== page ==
Institutional Coordination and the Future Asian Security Architecture
Due to the diversity and complexity of security issues in Asia, the highest priority of Asian security in the long run is how to coordinate all kinds of security regimes, rather than to construct a strong and integrated security architecture at the regional level. The current architecture is facing fundamental challenges. Firstly, the offensive, confrontational alliances are proliferating while defensive, collective regimes are scarce. Secondly, the current regimes are always irrelevant to the existential problems, which results in the weird co-existence of redundancy and deficit of security regimes. Lastly, the China-U.S. structural conflict has not been managed effectively because of little coordination among major security regimes and great powers. To overcome these challenges, the China-U.S. interaction is the key to find the fundamental solution. Then, a system of security regimes based on Asian realities should be built on three levels. The first level is a forum which is led by Asian countries and participated by China and the U.S. in order to achieve more dialogues and mutual trust. The second level is a regional concert of regimes or even collective security regime incorporating neighboring countries or countries sharing common security concerns. The third level is coercive regimes established to address specific problems, which are led by China and the U.S. and participated by other parties. A coordinated security architecture will thus come into being when these regimes of different levels, domains, and issues are integrated.
Prospects of an Asia-Pacific Security Framework：
Path Difference and Spectrum of Models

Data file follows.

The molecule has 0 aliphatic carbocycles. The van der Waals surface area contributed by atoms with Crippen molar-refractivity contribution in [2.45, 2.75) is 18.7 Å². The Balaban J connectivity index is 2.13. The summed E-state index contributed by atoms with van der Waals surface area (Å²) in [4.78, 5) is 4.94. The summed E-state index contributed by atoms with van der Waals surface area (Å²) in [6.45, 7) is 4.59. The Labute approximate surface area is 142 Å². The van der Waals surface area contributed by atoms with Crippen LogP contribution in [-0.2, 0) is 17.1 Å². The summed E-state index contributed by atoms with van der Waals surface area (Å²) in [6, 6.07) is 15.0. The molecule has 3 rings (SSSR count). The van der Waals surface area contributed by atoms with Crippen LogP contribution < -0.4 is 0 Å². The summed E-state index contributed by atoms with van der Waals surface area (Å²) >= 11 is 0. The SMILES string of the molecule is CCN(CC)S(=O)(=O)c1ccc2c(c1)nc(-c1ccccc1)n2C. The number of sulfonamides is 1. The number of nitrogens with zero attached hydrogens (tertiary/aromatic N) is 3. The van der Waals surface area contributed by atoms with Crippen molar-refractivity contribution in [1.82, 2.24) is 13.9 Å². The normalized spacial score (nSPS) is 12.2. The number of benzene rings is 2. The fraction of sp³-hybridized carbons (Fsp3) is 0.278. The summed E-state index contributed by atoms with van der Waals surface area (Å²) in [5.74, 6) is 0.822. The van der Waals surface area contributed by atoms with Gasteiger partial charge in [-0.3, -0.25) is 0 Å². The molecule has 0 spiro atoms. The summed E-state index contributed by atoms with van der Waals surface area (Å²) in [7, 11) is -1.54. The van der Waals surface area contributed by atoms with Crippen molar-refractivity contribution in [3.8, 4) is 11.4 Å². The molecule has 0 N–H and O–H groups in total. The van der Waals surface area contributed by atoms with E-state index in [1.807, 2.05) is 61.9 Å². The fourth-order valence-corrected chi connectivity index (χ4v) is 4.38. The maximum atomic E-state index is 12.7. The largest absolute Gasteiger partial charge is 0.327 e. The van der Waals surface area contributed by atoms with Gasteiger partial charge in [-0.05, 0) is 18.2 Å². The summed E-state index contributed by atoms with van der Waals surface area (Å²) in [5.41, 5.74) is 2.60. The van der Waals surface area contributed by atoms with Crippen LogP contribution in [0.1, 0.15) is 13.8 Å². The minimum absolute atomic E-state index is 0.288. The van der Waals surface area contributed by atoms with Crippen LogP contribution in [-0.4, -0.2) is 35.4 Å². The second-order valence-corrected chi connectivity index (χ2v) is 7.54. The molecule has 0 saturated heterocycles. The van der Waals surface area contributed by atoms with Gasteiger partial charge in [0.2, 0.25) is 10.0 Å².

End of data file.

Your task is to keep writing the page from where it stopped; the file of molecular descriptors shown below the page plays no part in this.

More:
The current security challenges in the Asia-Pacific region come from three directions： the remnants of the Cold War structure, structural strategic conflict, and non-traditional security issues. These security problems, with different timeframes, appear in the Asia-Pacific region simultaneously and result in a complex systemic security dilemma. Therefore, the basic standard to assess the effectiveness and feasibility of the future security framework is the ability to deal with all the three types of security issues at the same time. Since Asia-Pacific countries have obvious different attitudes on the key issues such as the root of security problems, basic theory, core structure, target of construction, and basic principles, different countries in the process of building the security framework will inevitably result in path difference. Six models of regional security architecture are now taking shape in the Asia-Pacific region： the alliance system model, EAS model, Sino-American joint governance model, CICA model, sub-regional coordination model, and ASEAN-led model. Base on the assessment of their efficacy, the author depicts the basic spectrum of models of the Asia-Pacific security framework, in order to forecast its future evolution.